I appreciate the importance of the legislation, but, Minister, there is a great deal of other important legislation that needs to be dealt with in the House. There are also very important matters that need to be dealt with in the House. I am strongly in support of good-quality environment measures and of the renewables and alternatives to carbon energy in Northern Ireland, but I am equally passionate about those patients who are caught in long queues for cancer treatment; I am equally passionate about street lighting and roads; and I am equally passionate about a whole range of issues that I, as an elected representative sent to the House by the people of East Antrim, cannot do because of your party and its silly stunt antics. That is what you are doing; you are making a farce of this place. You are here today because you know that the legislation has to pass.
Yes; thank you, Mr Speaker, for directing us back to the motion. You are absolutely right. This is an important piece of legislation that needs to be dealt with. On the one hand, we have heard the serious concerns raised by the Committee in respect of the path and the roadway to where you are in respect of this very important debate. Listening to the Chair of the Committee, it clearly seems that you and your Department, Minister, have failed to take on board much of the debate and conversation because you spent the summer doing other things rather than the job that you were elected to do in the House.
I share the concerns that the Chair of the Committee highlighted about the legislation, but, equally, I respect his comment that, at the end of the day, it is essential that the order be passed in order to ensure that Northern Ireland is kept in the appropriate place in the processes that we need to go through.
I thank the Member for his intervention and wholeheartedly agree with him. On a daily basis, I see the effect that two power stations in my constituency have in contributing to those costs, at Ballylumford and at Kilroot, the history of which comes back to former direct rule Ministers and where we were in respect of the cost of energy, but the Assembly, the Minister and his predecessors have had ample opportunity to resolve many of the mistakes that were made in the past. I sincerely hope that we are not heading down a route where we see those direct rule Ministers in place again, making the same stupid, irrelevant and costly decisions for the people of Northern Ireland.
Fuel poverty is real; it is in your face. It is where people have to scrape together — I have been there and have seen it — the change out of their purse or their pocket to buy a power card to top up. That is the real face of fuel poverty. That is why it is important that we get our whole energy pricing and production in the right place in Northern Ireland.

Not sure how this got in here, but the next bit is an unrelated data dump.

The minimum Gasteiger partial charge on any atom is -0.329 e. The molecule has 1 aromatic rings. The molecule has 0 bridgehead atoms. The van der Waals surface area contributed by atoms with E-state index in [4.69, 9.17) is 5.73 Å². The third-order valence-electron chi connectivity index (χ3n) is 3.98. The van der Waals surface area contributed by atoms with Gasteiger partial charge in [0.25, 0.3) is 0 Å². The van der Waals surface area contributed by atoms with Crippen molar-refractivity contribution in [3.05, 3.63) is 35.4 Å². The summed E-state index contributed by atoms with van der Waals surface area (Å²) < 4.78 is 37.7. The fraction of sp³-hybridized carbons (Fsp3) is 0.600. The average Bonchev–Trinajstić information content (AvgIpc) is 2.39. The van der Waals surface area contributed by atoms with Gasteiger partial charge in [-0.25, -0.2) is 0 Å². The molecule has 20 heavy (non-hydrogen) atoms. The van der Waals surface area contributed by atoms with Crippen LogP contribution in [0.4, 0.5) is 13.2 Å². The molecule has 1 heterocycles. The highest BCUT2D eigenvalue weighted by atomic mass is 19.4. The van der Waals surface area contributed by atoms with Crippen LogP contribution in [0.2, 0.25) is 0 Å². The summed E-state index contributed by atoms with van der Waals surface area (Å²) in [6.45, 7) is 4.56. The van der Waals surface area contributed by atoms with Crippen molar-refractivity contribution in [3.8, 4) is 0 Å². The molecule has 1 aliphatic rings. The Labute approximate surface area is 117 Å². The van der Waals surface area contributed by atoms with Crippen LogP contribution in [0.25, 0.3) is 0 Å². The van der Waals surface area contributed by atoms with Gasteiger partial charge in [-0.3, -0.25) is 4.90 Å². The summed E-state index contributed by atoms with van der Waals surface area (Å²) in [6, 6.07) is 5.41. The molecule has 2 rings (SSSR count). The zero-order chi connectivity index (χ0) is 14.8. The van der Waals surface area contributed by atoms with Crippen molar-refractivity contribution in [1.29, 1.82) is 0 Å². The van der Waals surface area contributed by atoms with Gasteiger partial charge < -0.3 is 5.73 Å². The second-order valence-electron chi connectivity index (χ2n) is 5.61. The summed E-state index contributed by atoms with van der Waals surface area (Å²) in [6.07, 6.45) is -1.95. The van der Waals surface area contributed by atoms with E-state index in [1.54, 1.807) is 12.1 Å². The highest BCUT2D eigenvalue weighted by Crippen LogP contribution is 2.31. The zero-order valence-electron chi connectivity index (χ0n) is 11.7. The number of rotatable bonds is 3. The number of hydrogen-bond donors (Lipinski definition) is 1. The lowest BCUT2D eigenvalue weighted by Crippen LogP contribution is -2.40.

We are ideally suited in this part of the world to benefit from wind power, but we have to have a strategic approach to that. There are those who say, "Not in my back yard". That is a matter for the Environment Minister and for quality planning decisions. That is for strategic decisions, but those decisions need to be made in conjunction with the Minister who is here today to ensure that we get best value for money in the delivery of all of that.
The current UK Government seem to have gone off the rails when it comes to renewable energies. They are cosying up to their Russian friends to buy gas rather than ensure that we have a renewable energy source that is fit for purpose and which will deliver for people. Driving through my constituency, when I see windmills and speak to people about them, some people like them and some people consider them an eyesore, but everybody says, "Am I getting value for money when I see that on the landscape?". The reality is that, unless this Minister digs in and does the job he was elected to do, nobody will get value for money when it comes to paying for their electricity or the other energy sources available to them.
I think it would be abhorrent to hear that lobbyists have undue influence. I have no problem with those who wish to set out their stall in respect of whatever arguments they are making to Departments, but it is quite clear that the buck stops with the Minister. It is his role to ensure that those who lobby do so fairly and in a straight manner and ensure that he is free and unshackled when it comes to making appropriate decisions.
At the end of the day —
I want to pick up on the point made by Mr Allister. I was struck by the contributions from Members who spoke earlier in that an awful lot of them seemed to be about the needs of individual projects and companies. Does the Member agree that what is required is a long-term strategic approach and not one that is rushed into on the fly? We have some concerns about this. Perhaps the Member would dwell on how best to make sure that we are not in the pockets of lobbyists and that we make a proper decision.
I wholeheartedly agree. Every day, we hear people saying that we need joined-up government. When it comes to renewable energy, it is vitally important that we see a clear road map set in front of us. It is vitally important that we see that it is not about lobbying for individual projects; instead, that it is about a comprehensive strategy. It is the Minister's responsibility, along with others in the Executive, to deliver that comprehensive strategy. Too often, we see the not-in-my-back-yard mindset. One windmill will pop up here and one project will pop us there, but if people were able to see that that constituted part of an overall plan for the delivery of renewable energy in Northern Ireland, it would get a great deal more buy-in from the general public.